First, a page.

1. Should those living abroad have the right to vote. Based on the principle above, YES they do for as long as they remain citizens of this country and they wish to remain so. If they have already indicated their intentions not to remain as citizens of this country,such as seeking political assylum, citizenship, permanent citizency, then what is the point in voting for a country which you are no longer interested in.

2. Should the EC go out of its way and spend huge amount of money to make it easier for such peopke to vote. I say, the EC can do whatever that is reasonably practicable to allow them to vote e.g. Opening voting centers at Malaysian Commissions/Embassies or postal voting. But it is encumbent on the voter to register their intention to vote and must exercise it.

To me this whole issue is just another brick thrown at our window by ingrates. Will they vote if they win the right? I suspect a high majority of them in the end couldn't care less and they will continue to denigrate us.

Kalau dah tak suka pergi-lah biarkan kami.

Anonymous said...

Malaysians who are working and living abroad for more than 5 years have no business to exercise their so-called right to vote in the general election as they would not have to live with the election consequences, good or bad. Especially so for these Malaysians who hold PR status of a foreign country. If they are so interested to vote, then return and live in Malaysia. Earn your keep here. Contribute direct to Malaysia and not on some foreign soil. Otherwise, go and get involved in the country that you chose to live.

Anonymous said...

Those who have obtained permanent resident status elsewhere should have their citizenship revoked. Don't like to stay in Malaysia? And want to vote? Shameless idiot. Ungrateful. Don't come back. Get lost.

Anonymous said...

Balik saja ke Malaysia & mengundi pada tarikh PRU. Inikan yang berlaku semasa PRN Serawak yang lepas?

Masmanja said...

Anon 10:51 AM
Not the right thing to say and being prejudice with Malaysians living abroad. I am living abroad and I still follow Malaysian political news. I still send money and buy properties in Malaysia. Some countries like Australia allow the residence to vote. But we still come back to Malaysia and proud to be Malaysian.

Nevertheless, as Malaysian, our rights to vote should not be denied. Opening a voting centre at embassy doesnt take so much money. The only problem is many of us are misinformed and misguided community. That may not be a positive impact to the current government.

Anonymous said...

why even this discussion?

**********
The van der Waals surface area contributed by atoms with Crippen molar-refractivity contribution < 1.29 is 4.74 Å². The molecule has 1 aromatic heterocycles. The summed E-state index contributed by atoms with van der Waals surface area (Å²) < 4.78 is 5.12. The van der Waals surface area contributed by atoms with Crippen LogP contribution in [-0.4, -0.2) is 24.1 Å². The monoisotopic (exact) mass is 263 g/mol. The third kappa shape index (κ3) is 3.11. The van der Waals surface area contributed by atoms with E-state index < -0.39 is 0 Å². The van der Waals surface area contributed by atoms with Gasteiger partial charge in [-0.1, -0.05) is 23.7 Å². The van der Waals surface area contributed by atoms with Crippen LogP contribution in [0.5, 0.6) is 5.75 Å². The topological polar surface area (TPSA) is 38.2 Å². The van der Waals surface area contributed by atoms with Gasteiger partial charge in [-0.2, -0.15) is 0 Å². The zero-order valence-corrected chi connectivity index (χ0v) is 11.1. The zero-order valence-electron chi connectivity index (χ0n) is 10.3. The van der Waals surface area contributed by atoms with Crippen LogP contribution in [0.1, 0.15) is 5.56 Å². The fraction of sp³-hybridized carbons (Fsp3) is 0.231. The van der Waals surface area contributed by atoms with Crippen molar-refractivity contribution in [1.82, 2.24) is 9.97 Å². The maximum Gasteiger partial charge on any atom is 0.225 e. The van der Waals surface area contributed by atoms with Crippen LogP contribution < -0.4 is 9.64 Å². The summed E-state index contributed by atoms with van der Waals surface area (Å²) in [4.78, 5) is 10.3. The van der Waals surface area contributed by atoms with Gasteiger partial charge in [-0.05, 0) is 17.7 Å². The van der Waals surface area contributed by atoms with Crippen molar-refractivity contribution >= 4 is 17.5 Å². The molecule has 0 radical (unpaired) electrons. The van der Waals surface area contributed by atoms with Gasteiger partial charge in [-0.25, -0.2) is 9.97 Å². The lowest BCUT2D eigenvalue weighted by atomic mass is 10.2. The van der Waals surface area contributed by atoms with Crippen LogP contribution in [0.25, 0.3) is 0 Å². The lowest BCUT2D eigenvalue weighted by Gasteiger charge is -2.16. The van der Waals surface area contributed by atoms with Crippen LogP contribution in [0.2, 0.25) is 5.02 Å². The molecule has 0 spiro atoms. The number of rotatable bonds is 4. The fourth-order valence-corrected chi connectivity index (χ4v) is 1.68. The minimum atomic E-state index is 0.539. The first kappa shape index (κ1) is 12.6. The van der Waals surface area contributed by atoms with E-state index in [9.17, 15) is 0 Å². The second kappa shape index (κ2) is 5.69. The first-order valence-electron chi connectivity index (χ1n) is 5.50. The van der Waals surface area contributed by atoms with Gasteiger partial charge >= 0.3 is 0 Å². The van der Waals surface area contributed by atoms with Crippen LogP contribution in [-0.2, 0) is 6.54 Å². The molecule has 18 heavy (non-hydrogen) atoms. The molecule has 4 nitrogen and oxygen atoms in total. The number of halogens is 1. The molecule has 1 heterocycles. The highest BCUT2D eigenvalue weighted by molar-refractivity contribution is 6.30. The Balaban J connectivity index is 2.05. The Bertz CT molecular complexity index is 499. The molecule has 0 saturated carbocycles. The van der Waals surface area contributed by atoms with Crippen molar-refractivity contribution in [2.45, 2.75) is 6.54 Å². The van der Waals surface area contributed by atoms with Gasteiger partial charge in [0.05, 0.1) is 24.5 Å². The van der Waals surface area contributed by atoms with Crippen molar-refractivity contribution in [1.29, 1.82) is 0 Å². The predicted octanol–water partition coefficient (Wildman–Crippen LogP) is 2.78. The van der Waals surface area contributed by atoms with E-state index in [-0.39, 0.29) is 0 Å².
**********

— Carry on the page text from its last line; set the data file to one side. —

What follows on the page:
lets focus on postal votes

Anonymous said...

When it comes to voting, malaysians abroad make noise about their rights. When it comes to paying duo-taxes, all keep quiet and just pay to the country they live. Want to vote, pay taxes lah - if not shut-up. I'm a Malaysian Malay who has been working abroad for a decade now and I don't agree it's a given right to vote if one doesn't pay tax to Malaysia. I have American work mates working abroad and have to prove residency vis a vis tax return before they can register to vote. Canadians expats who don't pay taxes can't use their free hospital services nor vote.


anon@8:41AM: if malaysians (other than students, diplomats and armed froces personnel) living abroad want to vote in the general election, of course they have the right to. nobody's stopping them. the question is whether the government should provide them the facilities at the embassies, high commissions and missions..
i'm sorry but i don't think they government should waste their resources to do that.
these malaysians (other than students etc..), especially those earning a living in foreign lands and paying taxes to the respective government, shouldn't vote.
but if they so passionately want to and they are still malaysian citizens and registered voters, then by all means, come home and vote.
i agree with bakri on this issue.
that's my point of view.

anon@10:51AM: there you go.

anon@2:35PM: i get you..but i'd say it differently.

anon@7:34PM: Mungkin..

masmohd darby: indeed.

anon@8:06AM: this issue is being raised...thst's why.

anon@6:50PM: yep...

YB Dato' Abdul Rahman Dahlan said...

I recent Parliament debate, I was against the idea of allowing Malaysians residing overseas for the very reasons mentioned by Bakri Musa and Nuraina.

Those who have stayed for a long time overseas are normally disconnected culturally, linguistically, politically and socially with Malaysia.

In order for you to "feel" Malaysia, that connection must be established. Hence, I suggested that Malaysians living abroad but want to vote must come home at least once every 2 years.

This is not new idea. Other countries are having the same rules. In Singapore, you must come home once a year to be eligible to vote from abroad. Australia only allows those who have stayed abroad 6 years or less.

Thank you.

Anonymous said...

the writer is just full of shit.